A thoroughly entertaining novel that is intriguing from the very start. One of the most famous works of what is now called ‘sensation fiction’, it combines gothic elements with romantic ones voicing anxieties of the Victorian era in an almost inconspicuous manner.Serious issues are shadowed by highly dramatic moments charged with an almost surreal quality. This novel is a brilliant example of melodrama that is brimming with Collins’ sharp sense of humor. His characters are vivid and interesting. Marian, well, I loved her. On the surface she confirms the idea of a resolute strong woman is either ‘manly or unattractive’, yet, if you look beyond that, you see that she is a much more encompassing portrayal of a resilient woman living in a society that seeks to diminish her sense of self: she believes Victorian gendered ideals for she is a Victorian woman. Still, Marian remains aware of wanting to behave in a way that wasn’t deemed appropriate; she scorns most members of her own sex because they are made to fit notions of femininity that she abhors. Her sister Laura embodies conventional ideas of a woman, an ethereal fragile beauty, yet, when the situation demands it, she showcases a wilful mind. The bond between these two sisters is one of the strengths of this novel.

“Any woman who is sure of her own wits, is match, at any time, for a man who is not sure of his own temper.”

Then we have Count Fosco…well, he is an engaging ‘villain’. I sort of loved-to-hate-him. His appreciation for Marian was priceless.
Walter Hartright wasn’t as interesting as the other characters, however, I did enjoy reading about his deep friendship and loyalty to Marian, who he had initially judged based on her appearance. His love for Laura is somewhat ‘instant’, but, I believe that it fits with the overall story.

“The woman who first gives life, light, and form to our shadowy conceptions of beauty, fills a void in our spiritual nature that has remained unknown to us till she appeared.”

The story slowly unravels the mystery of this ‘woman white’, with Marian and Walter acting as sleuths. I did find the last part a tad drawn out. Marian seems to fade into the background which seemed odd given her pivotal role in a major section of the novel.

“The only mystery that remains, is the mystery of his motive

My rating: 4.5 of 5 stars

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The Gentleman’s Guide to Vice and Virtue by Mackenzi Lee

“The great tragic love story of Percy and me is neither great nor truly a love story, and is tragic only for its single-sidedness. It is also not an epic monolith that has plagued me since boyhood, as might be expected. Rather, it is simply the tale of how two people can be important to each other their whole lives, and then, one morning, quite without meaning to, one of them wakes to find that importance has been magnified into a sudden and intense desire to put his tongue in the other’s mouth.”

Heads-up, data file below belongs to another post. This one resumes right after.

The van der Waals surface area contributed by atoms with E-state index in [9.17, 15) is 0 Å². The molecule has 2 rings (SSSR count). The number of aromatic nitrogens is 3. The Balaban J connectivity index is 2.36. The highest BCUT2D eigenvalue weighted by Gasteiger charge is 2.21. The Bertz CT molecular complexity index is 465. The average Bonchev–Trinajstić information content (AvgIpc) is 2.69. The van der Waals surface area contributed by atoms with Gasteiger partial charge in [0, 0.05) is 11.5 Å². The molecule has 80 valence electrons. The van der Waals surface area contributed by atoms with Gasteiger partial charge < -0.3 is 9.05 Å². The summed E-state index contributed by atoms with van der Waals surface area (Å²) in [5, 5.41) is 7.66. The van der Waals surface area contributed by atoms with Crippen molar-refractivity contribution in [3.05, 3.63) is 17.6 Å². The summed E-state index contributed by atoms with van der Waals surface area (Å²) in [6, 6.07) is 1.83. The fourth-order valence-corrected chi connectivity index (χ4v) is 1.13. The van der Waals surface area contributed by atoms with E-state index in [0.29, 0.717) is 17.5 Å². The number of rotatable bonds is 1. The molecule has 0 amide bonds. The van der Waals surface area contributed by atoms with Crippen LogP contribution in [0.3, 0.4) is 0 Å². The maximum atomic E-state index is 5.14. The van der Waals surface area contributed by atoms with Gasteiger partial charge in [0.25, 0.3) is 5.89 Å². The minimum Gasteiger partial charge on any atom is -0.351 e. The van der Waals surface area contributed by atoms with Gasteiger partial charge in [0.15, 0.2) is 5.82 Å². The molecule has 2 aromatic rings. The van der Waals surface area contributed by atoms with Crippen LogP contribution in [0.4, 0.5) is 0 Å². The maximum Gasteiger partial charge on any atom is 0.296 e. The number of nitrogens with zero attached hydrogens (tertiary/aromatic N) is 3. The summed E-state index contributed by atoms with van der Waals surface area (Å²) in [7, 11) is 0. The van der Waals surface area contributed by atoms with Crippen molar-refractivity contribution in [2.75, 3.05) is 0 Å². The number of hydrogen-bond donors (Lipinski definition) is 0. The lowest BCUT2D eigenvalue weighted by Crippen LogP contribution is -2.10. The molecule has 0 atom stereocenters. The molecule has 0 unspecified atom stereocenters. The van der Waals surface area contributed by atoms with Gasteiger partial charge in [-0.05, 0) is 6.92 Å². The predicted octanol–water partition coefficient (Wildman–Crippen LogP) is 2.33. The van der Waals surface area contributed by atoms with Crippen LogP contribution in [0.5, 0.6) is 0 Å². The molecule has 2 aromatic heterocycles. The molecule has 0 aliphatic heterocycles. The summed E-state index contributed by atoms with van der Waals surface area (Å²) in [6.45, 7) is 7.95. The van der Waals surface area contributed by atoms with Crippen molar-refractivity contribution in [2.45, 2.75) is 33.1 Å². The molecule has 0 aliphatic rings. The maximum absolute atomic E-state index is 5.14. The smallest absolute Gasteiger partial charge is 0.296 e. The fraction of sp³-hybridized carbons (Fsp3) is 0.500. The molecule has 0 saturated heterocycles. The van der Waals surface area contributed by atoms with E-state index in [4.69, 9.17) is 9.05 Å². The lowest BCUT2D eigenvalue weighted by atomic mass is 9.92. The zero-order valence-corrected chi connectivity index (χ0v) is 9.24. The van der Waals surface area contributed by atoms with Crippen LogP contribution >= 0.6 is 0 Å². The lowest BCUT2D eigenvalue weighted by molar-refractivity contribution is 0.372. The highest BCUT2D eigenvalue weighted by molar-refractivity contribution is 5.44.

A sweet and fluffy read that follows Monty – the son of an earl – and his misadventures through Europe. Monty, our protagonist, is the force of this novel. His voice is incredibly funny and, often, too honest: even when he acts like a prat, it was hard not to like him. He is just so engaging and fleshed out that by the end of the third chapter I already felt as if I knew him. His escapades in Europe are, for the most part, pure entertainment: highwaymen, pirates, angry dukes, alchemical compounds…this book has them all.
Percy and Felicity make for some more sensible company, although that doesn’t make them any less likeable. Despite the highly hilarious scenarios our main characters finds themselves in, most of the time because of something Monty has done or said, Lee still manages to address more serious issues: Monty doesn’t realize his own privilege, causing him and Percy to argue, given that Percy’s epilepsy and skin colour cause him to be ill-treated, while Felicity, being a female, is unable to pursue the medical studies that fascinate her so.
Monty’s character growth and adventures make a winsome combination. The Gentleman’s Guide to Vice and Virtue is an absorbing read that is both cute and bittersweet. Go read this!

My rating: 4.25 of 5 stars